A UN peacekeeper, a Malian soldier and a member of the Malian gendarmerie were killed, along with six Malian contractors in the attacks. A number of other people were also wounded.

The UN Multidimensional Integrated Stabilization Mission in Mali (MINUSMA) said the situation in Timbuktu today is “calm but tense, with the presence of a large number of Malian security and defence forces.”

 
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UN humanitarian team activated in Nepal in wake of severe floods and landslides

INTERNATIONAL, 15 August 2017 – The Humanitarian Country Team (HCT) has been activated in Nepal to support response efforts in the aftermath of severe floods that have hit the nation, the office of the United Nations Resident Coordinator in the country has said.

According to a humanitarian update issued by the office, as of 11:00 AM local time, 14 August, at least 66 people – including children – have been killed, 35 are missing, and many have been displaced following large-scale flooding and landslides in the wake of the worst rains to strike Nepal in 15 years.

“The full extent of the disaster is not yet known [as] many affected areas remain inaccessible due to damaged roads and bridges,” read the update.

It also noted that rapid assessments are being conducted in the impacted districts and that initial reports show that power and Internet connectivity has been disrupted in some areas and transport infrastructure has been damaged. A major airport located in Biratnagar city (in the south of the country) has been completely inundated.

There is also growing concern for water-borne diseases and health facilities in at least two districts (Mahottari and Banke) have been completely flooded.

“Anecdotal information from the field indicates that a significant number of pregnant and lactating mothers, disabled and other vulnerable groups are affected,” the update added.

The disaster comes at a time when the landlocked Asian nation was struggling to recover from the 2015 earthquakes. Some five of the 27 affected districts are also earthquake-affected, while four of them were hit by floods a year prior, the update mentioned.

The UN Resident Coordinator's office also noted that the impact of the current floods could be exacerbated by pre-existing social and economic disparities, with some of the affected districts having the lowest Human Development Index (HDI) scores in the country.

“Experience from the 2014 floods that affected Banke, Bardiya, Dang and Surkhet [districts] indicates that in [areas] where malnutrition is already a concern, the onset of such an emergency can have a sudden and severe impact on malnutrition rates,” added the humanitarian note.

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More survivors, remains of deceased African migrants found on Yemen beach, says UN agency

INTERNATIONAL, 15 August 2017 – Over the past three days, the UN migration agency has found more survivors and victims' remains from last week's tragedy – when hundreds of migrants were forced from two boats into the sea off the coast of Yemen.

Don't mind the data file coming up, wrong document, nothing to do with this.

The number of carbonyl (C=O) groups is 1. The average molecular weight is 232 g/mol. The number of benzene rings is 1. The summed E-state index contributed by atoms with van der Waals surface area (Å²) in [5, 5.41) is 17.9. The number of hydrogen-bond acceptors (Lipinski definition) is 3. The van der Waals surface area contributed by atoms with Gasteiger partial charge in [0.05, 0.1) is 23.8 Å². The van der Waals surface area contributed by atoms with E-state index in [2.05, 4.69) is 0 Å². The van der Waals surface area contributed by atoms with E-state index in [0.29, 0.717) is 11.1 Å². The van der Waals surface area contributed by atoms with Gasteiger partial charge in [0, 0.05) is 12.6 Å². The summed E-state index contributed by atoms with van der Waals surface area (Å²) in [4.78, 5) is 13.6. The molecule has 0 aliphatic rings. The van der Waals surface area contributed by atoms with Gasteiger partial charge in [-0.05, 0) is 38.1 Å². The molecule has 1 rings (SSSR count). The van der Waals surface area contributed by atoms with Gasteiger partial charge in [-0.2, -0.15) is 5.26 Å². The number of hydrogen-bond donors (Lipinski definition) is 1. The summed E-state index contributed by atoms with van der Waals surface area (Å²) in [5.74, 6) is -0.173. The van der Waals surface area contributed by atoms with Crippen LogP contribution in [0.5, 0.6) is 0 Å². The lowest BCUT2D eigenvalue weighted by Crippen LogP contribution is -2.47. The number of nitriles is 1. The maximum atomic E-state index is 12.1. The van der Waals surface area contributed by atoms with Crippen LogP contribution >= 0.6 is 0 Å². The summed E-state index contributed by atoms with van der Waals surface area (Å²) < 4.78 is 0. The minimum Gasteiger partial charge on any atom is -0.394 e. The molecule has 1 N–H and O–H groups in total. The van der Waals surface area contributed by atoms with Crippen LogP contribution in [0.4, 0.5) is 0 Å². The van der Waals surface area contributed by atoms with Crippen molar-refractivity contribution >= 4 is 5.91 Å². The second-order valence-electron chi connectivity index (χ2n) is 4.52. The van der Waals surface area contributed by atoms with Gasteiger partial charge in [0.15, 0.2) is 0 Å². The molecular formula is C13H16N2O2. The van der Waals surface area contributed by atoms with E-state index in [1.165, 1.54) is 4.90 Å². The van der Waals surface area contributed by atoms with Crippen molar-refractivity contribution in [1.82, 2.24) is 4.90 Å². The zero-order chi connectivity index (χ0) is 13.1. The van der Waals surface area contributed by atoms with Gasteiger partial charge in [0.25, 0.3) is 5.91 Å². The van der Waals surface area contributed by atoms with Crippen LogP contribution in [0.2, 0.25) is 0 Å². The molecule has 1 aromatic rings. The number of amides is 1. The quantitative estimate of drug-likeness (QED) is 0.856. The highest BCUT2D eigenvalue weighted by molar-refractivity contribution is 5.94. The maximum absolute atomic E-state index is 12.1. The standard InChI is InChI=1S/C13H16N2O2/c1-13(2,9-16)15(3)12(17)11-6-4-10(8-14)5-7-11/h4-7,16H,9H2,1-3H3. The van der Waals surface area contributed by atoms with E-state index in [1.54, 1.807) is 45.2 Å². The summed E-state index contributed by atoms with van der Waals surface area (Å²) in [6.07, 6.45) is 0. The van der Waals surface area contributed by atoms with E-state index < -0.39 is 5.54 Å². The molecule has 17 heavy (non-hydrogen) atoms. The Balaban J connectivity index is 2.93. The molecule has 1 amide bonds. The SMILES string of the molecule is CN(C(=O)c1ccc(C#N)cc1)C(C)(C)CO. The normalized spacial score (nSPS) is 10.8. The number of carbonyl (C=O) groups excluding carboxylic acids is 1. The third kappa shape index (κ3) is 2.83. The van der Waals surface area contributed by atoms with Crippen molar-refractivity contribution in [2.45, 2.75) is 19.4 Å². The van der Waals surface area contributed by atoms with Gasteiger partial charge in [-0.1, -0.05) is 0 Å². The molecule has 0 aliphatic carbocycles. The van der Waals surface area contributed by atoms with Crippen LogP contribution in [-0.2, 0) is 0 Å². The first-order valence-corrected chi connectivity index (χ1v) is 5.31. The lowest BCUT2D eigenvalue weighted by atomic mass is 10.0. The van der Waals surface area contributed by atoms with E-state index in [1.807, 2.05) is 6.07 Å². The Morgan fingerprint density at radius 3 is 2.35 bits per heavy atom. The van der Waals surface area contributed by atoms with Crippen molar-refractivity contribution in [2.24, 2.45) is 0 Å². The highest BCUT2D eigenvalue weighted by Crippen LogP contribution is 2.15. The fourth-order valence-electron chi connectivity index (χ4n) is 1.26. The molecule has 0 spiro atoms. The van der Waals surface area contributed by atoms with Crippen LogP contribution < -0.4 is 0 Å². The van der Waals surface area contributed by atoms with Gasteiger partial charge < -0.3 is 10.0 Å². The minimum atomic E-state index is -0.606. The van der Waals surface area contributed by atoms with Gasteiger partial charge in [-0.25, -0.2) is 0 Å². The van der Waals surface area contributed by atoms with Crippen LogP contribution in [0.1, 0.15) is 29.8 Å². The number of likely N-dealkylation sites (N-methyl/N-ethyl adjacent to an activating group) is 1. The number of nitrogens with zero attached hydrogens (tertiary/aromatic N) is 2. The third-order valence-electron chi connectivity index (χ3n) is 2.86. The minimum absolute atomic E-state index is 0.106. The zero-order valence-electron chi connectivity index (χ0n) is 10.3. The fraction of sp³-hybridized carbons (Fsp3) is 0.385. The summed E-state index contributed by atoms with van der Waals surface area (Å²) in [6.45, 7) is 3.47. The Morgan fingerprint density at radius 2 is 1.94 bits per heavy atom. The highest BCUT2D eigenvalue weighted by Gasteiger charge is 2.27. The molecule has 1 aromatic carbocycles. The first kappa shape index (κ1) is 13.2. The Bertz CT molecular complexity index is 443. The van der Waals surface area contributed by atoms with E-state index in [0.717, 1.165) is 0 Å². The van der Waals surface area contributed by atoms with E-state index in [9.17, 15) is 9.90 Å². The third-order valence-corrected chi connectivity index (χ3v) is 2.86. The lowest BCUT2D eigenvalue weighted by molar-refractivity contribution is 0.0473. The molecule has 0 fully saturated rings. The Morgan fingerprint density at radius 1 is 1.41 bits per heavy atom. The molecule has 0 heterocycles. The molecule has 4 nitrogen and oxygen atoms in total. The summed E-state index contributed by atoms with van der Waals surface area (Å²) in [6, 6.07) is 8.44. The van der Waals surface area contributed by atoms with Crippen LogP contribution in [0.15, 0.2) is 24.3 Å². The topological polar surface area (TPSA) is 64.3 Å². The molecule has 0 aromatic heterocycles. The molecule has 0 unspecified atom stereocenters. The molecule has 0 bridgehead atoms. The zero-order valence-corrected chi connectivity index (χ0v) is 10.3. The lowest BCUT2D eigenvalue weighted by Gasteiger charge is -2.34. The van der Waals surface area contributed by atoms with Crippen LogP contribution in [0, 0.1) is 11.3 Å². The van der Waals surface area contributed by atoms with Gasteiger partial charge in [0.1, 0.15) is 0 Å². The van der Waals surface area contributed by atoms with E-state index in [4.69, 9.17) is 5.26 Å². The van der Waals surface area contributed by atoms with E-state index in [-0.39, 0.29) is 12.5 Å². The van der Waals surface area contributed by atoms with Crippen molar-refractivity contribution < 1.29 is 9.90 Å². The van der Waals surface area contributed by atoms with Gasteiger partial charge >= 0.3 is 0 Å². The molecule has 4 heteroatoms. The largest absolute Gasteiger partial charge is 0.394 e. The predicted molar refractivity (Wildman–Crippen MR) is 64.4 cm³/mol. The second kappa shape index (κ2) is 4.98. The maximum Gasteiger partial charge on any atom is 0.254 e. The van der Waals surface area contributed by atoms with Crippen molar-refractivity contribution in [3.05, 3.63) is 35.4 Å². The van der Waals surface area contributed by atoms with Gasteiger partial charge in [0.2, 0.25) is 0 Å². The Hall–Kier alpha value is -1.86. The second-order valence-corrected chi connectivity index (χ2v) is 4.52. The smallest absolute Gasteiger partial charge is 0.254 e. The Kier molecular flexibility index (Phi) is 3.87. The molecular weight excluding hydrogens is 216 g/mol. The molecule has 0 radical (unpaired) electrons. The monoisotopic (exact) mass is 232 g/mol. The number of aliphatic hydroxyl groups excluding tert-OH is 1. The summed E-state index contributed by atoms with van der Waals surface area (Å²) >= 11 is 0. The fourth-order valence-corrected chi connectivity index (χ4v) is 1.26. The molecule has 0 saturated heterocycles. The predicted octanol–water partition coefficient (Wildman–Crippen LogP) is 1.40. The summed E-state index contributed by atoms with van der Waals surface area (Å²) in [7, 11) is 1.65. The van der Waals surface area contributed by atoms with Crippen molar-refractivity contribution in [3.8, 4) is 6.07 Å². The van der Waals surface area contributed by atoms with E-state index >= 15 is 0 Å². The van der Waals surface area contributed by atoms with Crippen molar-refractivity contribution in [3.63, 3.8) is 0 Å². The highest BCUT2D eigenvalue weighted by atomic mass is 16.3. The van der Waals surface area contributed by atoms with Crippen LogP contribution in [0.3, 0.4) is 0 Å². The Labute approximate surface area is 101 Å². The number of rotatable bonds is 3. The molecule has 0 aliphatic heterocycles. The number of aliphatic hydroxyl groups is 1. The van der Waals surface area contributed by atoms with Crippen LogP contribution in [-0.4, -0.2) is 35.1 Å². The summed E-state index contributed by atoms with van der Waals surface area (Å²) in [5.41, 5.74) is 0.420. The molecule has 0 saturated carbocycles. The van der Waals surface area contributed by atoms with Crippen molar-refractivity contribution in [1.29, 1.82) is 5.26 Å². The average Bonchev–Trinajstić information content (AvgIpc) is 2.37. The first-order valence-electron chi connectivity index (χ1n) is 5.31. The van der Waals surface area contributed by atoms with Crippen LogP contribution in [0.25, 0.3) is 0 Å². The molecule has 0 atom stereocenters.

Last week, 280 migrants heading toward Gulf countries were removed from two boats off the coast of Yemen's Shabwa Governorate. The International Organization for Migration (IOM) found, from the first incident on 9 August, the remains of 29 people – 12 Ethiopian men, 12 Ethiopian women and five Somali men.

“The number of people still missing has reduced from 22 to six, all of whom are Ethiopian males,” IOM said in a press statement.

Through contact or from other survivors' reports, IOM was able to account for a majority of the missing.

“This makes 35 people presumed dead from the first incident,” the statement added.

IOM provided urgent medical care, as well as food and water, to 27 survivors – 22 Ethiopian and five Somali men. While 85 people survived this incident, many others left the beach before IOM arrived to assist.

On Thursday, 10 August, another 160 people were forced from a second boat, again off the coast of Yemen, but in a different location from the first tragedy and closer to the shore.

That same day IOM found six bodies on the beach.

“IOM assisted 57 survivors on 10 August. Thirteen of the survivors, whom IOM had helped, returned to the beach the following day realizing that they were too weak to make the trek through the desert to Yemen's land borders,” the statement continued.

On 11 August, IOM and local people found another four and on 12 August, another two. The current total number of confirmed dead from the second incident is 12 – eight Ethiopian males and four Ethiopian females.

“In the immediate aftermath of the smugglers' actions during the second incident, 13 people were missing. Only six people remain missing and so, 18 are now presumed dead,” continued the statement.

On 13 August, IOM located five more survivors and assisted them with medical support, food and water. In total, IOM aided 65 people who survived the second incident – 62 Ethiopian males and three Ethiopian females. Some 142 people survived the second incident and, as on the previous day, people left the beach before IOM arrived.

Of the 280 people forced into Yemen's rough seas on both mornings, 226 survived, 41 were confirmed dead and 12 remain missing, according to IOM.

The total number of presumed dead is currently 53.

Due to the security situation in the country, the migration routes through Yemen are constantly changing.

The surviving Ethiopian and Somali migrants left IOM's care and are most likely making their way to Yemen's borders with the Gulf countries – a journey which takes a week or more depending on the route.